An attorney from Pawley’s Island will be the latest Democratic candidate to challenge incumbent U.S. Rep. Tom Rice.
Bill Hopkins is running for South Carolina’s Seventh Congressional District, which covers the Pee Dee and Myrtle Beach regions. It will be Hopkins’ first run for political office.
“Unfortunately, special interests and folks who have the highest-paid lobbyists seem to be getting results,” he told South Carolina Radio Network. “And I want to go to Washington to work for the people who have to work for a living.”
Two other Democrats also have announced plans to run against Rice, who has represented the district since its creation in 2012. Horry County psychologist Bruce Fisher and Coker College professor Mal Hyman have also declared their candidacies. Hyman ran unsuccessfully for the job two years ago.
Hopkins staked out a moderate position, saying he would be willing to work with Republicans on issues such as trade or infrastructure if he thinks it will help the region. “I’m willing to reach across the aisle and work with others,” he said. “I’m not going there specifically to refute everything that (President) Donald Trump does. I’m not just going to oppose everything he wants. I’m willing to work with people to get things done.”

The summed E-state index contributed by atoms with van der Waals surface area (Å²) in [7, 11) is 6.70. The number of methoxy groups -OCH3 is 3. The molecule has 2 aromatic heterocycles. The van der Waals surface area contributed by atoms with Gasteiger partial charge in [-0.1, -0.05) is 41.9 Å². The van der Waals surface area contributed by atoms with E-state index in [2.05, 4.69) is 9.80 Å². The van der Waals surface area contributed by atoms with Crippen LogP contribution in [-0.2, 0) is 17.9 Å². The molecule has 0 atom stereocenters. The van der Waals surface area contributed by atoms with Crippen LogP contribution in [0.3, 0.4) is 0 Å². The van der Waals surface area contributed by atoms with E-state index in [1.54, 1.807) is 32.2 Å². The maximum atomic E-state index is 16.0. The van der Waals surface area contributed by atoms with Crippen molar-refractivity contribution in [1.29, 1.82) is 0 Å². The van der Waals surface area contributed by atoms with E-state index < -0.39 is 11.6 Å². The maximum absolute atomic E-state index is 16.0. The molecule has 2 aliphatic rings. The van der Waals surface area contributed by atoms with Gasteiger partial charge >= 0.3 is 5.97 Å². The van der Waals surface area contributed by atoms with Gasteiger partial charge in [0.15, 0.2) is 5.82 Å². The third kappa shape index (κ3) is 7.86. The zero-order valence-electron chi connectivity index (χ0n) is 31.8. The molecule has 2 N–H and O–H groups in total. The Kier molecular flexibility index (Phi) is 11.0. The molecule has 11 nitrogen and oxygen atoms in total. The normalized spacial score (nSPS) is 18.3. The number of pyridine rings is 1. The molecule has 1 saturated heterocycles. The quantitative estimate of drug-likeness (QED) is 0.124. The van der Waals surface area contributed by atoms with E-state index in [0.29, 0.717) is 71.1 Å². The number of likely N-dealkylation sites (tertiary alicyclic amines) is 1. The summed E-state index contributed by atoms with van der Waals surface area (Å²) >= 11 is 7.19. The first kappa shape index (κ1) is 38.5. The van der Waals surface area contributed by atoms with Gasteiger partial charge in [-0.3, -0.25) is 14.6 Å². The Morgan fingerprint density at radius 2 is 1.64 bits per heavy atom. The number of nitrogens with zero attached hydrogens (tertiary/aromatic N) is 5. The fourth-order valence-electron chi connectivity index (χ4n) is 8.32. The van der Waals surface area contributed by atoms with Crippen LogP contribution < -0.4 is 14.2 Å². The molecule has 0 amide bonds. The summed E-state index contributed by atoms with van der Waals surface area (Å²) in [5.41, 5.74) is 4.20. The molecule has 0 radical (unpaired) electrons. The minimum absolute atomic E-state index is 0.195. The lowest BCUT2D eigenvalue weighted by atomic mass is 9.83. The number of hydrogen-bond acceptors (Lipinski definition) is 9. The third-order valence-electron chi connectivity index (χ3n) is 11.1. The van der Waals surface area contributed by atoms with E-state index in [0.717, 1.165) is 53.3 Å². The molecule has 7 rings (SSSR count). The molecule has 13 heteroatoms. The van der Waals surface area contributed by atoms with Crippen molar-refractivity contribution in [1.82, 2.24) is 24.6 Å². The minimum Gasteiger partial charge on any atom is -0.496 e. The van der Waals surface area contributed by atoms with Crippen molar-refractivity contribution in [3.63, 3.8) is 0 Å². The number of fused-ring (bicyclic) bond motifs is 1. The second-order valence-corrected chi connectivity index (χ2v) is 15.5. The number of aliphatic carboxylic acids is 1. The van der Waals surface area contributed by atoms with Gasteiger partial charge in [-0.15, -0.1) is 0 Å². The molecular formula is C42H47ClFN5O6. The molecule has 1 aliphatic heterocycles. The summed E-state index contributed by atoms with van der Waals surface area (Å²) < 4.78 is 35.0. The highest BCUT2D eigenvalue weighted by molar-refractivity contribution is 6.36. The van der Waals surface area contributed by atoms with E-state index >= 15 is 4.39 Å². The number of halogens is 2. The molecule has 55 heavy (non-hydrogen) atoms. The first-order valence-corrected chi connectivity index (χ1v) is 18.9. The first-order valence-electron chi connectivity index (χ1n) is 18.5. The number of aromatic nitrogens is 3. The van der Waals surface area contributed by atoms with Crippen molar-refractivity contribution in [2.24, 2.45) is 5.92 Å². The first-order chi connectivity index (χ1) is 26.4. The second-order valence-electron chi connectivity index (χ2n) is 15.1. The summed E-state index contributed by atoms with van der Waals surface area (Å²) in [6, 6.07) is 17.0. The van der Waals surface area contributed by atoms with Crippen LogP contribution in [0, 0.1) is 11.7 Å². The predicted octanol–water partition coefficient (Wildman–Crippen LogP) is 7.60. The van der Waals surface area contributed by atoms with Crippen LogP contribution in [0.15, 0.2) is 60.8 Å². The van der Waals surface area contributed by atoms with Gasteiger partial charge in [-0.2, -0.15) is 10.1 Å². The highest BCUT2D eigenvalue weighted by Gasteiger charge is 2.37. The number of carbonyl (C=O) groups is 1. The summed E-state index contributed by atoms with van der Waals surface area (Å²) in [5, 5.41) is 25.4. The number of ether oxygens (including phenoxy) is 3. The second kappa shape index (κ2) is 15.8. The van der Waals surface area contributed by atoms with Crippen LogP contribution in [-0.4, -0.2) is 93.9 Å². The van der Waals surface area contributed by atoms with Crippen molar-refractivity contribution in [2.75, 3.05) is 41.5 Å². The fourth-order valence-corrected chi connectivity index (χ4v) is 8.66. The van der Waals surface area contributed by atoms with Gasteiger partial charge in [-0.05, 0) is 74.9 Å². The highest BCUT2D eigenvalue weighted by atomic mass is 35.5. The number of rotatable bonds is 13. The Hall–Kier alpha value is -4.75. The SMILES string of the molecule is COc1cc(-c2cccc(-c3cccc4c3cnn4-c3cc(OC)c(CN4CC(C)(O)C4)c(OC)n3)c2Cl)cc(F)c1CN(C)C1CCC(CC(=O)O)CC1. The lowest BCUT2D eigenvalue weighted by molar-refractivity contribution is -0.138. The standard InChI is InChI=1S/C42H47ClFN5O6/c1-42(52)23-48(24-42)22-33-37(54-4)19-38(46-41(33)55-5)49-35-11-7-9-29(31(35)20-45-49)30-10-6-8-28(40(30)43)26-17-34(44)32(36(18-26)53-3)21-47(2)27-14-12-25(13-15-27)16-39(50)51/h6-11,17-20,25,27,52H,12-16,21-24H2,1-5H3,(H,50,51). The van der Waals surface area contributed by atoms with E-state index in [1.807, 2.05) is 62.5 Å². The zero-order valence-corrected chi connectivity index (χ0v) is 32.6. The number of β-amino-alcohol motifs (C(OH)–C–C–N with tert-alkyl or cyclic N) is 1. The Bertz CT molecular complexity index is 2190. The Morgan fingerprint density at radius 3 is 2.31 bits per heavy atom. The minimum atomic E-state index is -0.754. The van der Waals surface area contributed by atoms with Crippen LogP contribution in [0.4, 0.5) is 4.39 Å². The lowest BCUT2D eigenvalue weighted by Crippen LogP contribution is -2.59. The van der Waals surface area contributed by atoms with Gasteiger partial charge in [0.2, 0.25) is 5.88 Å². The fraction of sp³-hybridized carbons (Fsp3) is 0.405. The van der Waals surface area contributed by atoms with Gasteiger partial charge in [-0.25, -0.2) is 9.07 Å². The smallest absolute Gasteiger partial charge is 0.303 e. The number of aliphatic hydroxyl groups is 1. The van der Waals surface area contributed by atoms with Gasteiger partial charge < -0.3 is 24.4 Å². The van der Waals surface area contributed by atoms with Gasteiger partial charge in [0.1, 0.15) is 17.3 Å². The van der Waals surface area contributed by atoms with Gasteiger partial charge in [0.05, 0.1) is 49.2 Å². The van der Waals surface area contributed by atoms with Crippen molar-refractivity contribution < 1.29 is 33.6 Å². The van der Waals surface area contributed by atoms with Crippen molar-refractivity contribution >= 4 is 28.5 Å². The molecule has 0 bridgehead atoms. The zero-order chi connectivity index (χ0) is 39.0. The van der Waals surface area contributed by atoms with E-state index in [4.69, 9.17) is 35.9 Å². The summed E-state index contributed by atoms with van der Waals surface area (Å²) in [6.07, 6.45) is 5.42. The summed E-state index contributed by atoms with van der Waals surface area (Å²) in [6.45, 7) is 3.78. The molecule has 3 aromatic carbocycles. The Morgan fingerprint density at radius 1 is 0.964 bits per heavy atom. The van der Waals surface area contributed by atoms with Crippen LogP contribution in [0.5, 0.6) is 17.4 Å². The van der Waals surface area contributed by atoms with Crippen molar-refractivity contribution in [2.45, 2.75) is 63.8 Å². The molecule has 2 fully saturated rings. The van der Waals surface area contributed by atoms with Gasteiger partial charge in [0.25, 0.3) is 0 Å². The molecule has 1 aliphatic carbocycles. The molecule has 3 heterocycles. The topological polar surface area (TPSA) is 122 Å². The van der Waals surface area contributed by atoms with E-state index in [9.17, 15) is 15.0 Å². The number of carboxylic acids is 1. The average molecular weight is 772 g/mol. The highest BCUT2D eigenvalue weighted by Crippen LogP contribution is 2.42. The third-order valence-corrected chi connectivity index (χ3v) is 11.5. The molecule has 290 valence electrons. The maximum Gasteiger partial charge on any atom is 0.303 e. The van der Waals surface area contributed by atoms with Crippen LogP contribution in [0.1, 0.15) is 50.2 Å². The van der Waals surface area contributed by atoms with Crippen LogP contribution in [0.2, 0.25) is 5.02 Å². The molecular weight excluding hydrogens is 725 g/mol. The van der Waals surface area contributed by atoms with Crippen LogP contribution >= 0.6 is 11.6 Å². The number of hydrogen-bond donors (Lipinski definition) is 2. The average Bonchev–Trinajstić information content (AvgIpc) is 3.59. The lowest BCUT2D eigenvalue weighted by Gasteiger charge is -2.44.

The Bishopville native graduated from North Carolina State University before landing a job at a Lancaster textile mill. He rose to shift superintendent before going to the University of South Carolina law school in 1991. He has practiced law for more than 20 years, including representing South Carolina in lawsuits against pharmaceutical companies for Medicaid overpayments (his firm was hired by then-Attorney General Henry McMaster, according to his website).
Hopkins formed his own partnership McCutchen Blanton Hopkins & Campbell, LLP in 2007, but moved to national law firm three years later with an emphasis on class action litigation. He cited lawsuits filed against an out-of-state garbage company over problems with a Lee County dumping site and represented 400 African-Americans in a suit alleging life insurance companies charged higher premiums to black customers.
The attorney said he would support fairer trade policies and believes “common-sense regulations” should be reached on guns, including improved background checks. He said he wanted to hear from constituents before taking a position on the completion of Interstate 73, which Rice supports.